Quick guide to pension changes

Our colleagues on the Oddfellows Citizens Advice Line share their insight on pension changes and what it could mean to you.

Changes to the State Pension
The new State Pension is the one you may receive if you reach State Pension age on or after 6 April 2016 – for a man if you were born on or after 6 April 1951, or for a woman if you were born on or after 6 April 1953. The full new State Pension is £155.65 per week. Your National Insurance record is used to calculate your new State Pension and you’ll usually need 10 qualifying years to get any new State Pension. The amount you get can be higher or lower depending on your National Insurance (NI) record – it will be higher if you have over a certain amount of Additional State Pension or SERPS.

Upcoming increases to State Pension age
From December 2018, the state pension age will start to increase for both men and women to reach 66 by October 2020. The present Government is planning further increases, which will raise the state pension age from 66 to 67 between 2026 and 2028.

You don’t have to stop working when you reach State Pension age but you’ll no longer have to pay National Insurance.

Get your State Pension forecast
You can contact the Future Pension Centre to get a forecast and confirm your state pension age by phone or post. If you aren’t on course for the full amount of £155.65 you can also request information about making up any gaps in your NI record. There will be a time limit within which this is to be done and the Future Pension Centre will tell you what you need to pay. For every qualifying year added to your National Insurance record after 5 April 2016, £4.44 per week will be added to your pension. You can do this until you reach the full new State Pension amount or reach State Pension age – whichever is first.

Telephone: 0345 3000 168 (statements and enquiries)
Textphone: 0345 3000 169
Or visit www.gov.uk/future-pension-centre

Working after State Pension age
You don’t have to stop working when you reach State Pension age but you’ll no longer have to pay National Insurance.

Deferring the new State Pension
You don’t have to claim the new State Pension as soon as you reach State Pension age. Deferring the new State Pension means that you will get extra money when you do claim it. Deferring your State Pension could affect any other benefits and tax credits that you receive, so if you get benefits and you want to defer your State Pension, you must tell the Pension Service.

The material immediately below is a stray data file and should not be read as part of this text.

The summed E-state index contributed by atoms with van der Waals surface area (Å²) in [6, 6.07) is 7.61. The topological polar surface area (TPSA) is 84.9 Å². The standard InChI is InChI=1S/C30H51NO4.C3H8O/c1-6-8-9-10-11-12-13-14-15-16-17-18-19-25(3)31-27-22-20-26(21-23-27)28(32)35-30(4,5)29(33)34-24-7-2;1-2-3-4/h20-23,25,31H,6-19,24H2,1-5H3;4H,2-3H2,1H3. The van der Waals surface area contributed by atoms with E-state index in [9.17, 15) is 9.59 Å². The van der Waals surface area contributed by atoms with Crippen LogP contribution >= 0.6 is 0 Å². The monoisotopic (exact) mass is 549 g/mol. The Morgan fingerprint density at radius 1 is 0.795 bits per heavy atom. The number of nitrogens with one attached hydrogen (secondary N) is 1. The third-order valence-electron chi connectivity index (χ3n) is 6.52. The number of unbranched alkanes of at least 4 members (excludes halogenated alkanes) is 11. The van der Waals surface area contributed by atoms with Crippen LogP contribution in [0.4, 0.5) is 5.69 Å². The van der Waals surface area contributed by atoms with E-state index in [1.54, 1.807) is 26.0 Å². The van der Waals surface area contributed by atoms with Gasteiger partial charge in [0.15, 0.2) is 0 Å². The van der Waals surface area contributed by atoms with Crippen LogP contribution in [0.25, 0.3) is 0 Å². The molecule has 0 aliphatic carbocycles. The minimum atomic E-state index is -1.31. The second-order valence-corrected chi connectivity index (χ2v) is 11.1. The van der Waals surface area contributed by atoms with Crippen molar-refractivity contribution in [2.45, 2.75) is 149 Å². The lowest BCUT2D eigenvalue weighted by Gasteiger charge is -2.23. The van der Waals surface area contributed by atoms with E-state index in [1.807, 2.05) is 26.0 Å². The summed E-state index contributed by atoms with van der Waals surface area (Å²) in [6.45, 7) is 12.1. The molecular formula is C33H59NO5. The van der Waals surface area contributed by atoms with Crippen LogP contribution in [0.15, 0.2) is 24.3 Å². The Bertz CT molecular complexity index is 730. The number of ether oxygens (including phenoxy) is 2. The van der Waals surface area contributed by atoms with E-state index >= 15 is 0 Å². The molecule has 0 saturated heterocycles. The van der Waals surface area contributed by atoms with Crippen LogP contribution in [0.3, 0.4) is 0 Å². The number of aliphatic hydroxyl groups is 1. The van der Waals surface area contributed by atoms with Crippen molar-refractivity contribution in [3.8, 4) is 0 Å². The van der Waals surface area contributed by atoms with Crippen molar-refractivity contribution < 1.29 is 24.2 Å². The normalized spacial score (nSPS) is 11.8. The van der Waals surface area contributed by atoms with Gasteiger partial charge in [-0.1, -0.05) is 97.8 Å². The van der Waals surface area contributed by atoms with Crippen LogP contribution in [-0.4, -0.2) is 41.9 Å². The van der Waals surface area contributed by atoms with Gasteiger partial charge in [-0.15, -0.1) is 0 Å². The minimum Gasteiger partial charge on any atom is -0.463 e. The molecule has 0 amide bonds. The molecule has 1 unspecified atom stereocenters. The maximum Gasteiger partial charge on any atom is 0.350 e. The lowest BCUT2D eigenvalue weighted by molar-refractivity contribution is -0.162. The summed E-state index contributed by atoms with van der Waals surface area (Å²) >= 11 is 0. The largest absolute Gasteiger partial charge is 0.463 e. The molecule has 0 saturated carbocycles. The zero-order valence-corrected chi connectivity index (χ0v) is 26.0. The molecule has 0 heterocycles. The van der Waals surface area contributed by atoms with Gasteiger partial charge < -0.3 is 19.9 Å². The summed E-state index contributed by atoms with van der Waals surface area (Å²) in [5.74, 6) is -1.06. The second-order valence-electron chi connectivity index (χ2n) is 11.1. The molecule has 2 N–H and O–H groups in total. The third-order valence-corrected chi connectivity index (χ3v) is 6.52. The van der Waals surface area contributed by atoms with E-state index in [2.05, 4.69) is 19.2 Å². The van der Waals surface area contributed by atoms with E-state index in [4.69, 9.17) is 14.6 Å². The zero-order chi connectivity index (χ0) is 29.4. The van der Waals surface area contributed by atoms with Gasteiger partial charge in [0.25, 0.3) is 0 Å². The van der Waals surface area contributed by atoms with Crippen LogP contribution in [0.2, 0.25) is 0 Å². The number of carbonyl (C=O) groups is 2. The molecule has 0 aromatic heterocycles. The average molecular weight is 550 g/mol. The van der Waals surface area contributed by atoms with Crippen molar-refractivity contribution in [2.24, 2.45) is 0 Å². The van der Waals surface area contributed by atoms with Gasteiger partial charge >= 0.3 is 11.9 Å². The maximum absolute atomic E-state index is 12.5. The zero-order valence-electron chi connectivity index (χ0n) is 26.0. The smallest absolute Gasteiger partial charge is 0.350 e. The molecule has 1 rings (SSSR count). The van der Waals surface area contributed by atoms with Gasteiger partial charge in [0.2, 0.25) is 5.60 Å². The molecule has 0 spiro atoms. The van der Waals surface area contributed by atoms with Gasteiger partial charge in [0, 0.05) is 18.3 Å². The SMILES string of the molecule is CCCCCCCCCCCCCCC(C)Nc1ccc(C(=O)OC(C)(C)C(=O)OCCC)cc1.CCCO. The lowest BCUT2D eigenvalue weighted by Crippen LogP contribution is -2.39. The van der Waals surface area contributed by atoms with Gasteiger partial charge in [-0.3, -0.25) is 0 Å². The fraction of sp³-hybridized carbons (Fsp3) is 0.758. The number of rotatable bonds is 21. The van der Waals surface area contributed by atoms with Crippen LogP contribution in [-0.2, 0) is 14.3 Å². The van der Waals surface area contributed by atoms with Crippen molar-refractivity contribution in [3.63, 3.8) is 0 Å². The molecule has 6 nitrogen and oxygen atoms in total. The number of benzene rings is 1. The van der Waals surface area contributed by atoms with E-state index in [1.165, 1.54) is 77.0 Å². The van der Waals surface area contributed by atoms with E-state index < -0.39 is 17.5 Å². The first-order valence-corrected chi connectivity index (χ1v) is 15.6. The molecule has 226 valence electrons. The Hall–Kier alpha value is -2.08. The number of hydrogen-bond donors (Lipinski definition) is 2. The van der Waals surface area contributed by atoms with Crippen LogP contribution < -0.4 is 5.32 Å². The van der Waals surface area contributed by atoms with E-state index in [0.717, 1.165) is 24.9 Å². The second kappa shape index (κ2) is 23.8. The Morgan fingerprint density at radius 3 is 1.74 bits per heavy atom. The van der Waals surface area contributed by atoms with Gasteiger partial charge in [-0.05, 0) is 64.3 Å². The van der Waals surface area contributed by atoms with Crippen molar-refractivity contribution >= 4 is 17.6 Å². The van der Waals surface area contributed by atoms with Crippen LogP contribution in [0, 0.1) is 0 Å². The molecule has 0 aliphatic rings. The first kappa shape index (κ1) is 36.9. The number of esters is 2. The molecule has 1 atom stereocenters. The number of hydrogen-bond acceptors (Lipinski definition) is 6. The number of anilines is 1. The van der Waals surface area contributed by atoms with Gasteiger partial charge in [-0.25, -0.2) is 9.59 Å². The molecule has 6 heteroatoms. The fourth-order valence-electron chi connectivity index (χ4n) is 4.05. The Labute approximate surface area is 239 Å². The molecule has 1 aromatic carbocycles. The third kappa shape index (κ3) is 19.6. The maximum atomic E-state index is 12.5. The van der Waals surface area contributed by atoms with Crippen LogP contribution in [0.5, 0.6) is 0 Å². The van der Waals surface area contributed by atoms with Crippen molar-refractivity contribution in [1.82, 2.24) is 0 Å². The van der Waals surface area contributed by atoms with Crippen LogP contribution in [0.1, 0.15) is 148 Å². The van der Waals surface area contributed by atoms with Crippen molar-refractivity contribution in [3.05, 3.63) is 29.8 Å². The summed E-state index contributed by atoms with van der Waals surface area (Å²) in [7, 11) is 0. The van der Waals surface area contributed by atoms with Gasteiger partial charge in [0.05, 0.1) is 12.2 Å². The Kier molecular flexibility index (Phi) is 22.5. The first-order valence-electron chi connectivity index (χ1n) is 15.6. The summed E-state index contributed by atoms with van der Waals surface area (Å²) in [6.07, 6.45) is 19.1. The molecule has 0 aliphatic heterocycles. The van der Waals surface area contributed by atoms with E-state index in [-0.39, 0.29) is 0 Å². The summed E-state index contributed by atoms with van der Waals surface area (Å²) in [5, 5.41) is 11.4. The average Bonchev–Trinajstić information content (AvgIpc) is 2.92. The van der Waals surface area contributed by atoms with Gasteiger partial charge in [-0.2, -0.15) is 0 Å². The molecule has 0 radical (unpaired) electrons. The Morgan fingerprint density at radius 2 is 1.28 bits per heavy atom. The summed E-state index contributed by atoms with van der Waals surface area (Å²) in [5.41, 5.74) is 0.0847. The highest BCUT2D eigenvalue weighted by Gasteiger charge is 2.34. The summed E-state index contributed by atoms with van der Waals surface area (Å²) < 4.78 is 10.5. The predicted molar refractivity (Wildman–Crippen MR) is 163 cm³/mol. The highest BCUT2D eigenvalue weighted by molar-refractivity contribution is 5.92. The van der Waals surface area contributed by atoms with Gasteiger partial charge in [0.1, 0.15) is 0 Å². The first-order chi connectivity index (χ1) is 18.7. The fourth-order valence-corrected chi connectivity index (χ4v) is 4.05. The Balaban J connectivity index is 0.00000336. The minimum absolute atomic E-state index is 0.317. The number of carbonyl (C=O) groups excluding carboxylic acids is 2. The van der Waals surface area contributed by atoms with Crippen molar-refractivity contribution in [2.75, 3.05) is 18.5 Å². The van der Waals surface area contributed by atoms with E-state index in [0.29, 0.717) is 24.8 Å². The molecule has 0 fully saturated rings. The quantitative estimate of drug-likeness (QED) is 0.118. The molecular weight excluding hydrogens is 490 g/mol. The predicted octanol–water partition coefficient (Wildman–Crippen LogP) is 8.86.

You’ll need to defer for at least 9 weeks  your State Pension will increase by 1% for every nine weeks you put off claiming. This works out at just under 5.8% for every full year you put off claiming.

Pension Credit
Pension Credit tops up your weekly income if it’s below £155.60 (for single people) or £237.55 (for couples). You won’t get the benefit of deferring your State Pension if you or your partner are on Pension Credit, eg you won’t build up extra State Pension or a lump sum for deferring your State Pension. When working out if you can get Pension Credit, the income you’d get from your State Pension is included whether you’re claiming it or not.

Private Pensions – Pension Wise
Of course many people have private pensions as well as entitlement to the State Pension, and for many of these schemes the rules changed in April 2015. Pension Wise is a new government service run by Citizens Advice, set up to help people understand the new pension options available to them if they have a defined contribution pension. It offers free and impartial face to face guidance.

To find out more and to book an appointment:
Telephone: 0800 138 8292
Or visit www.pensionwise.gov.uk

Useful links
Pensions Advisory Service: Call 0300 123 1047 or visit www.pensionsadvisoryservice.org.uk.

Age UK: Call 0800 169 2081 or visit www.ageuk.org.uk/money-matters/

Oddfellows members can also call the Oddfellows Citizens Advice Line or the Care and Welfare Helpline.

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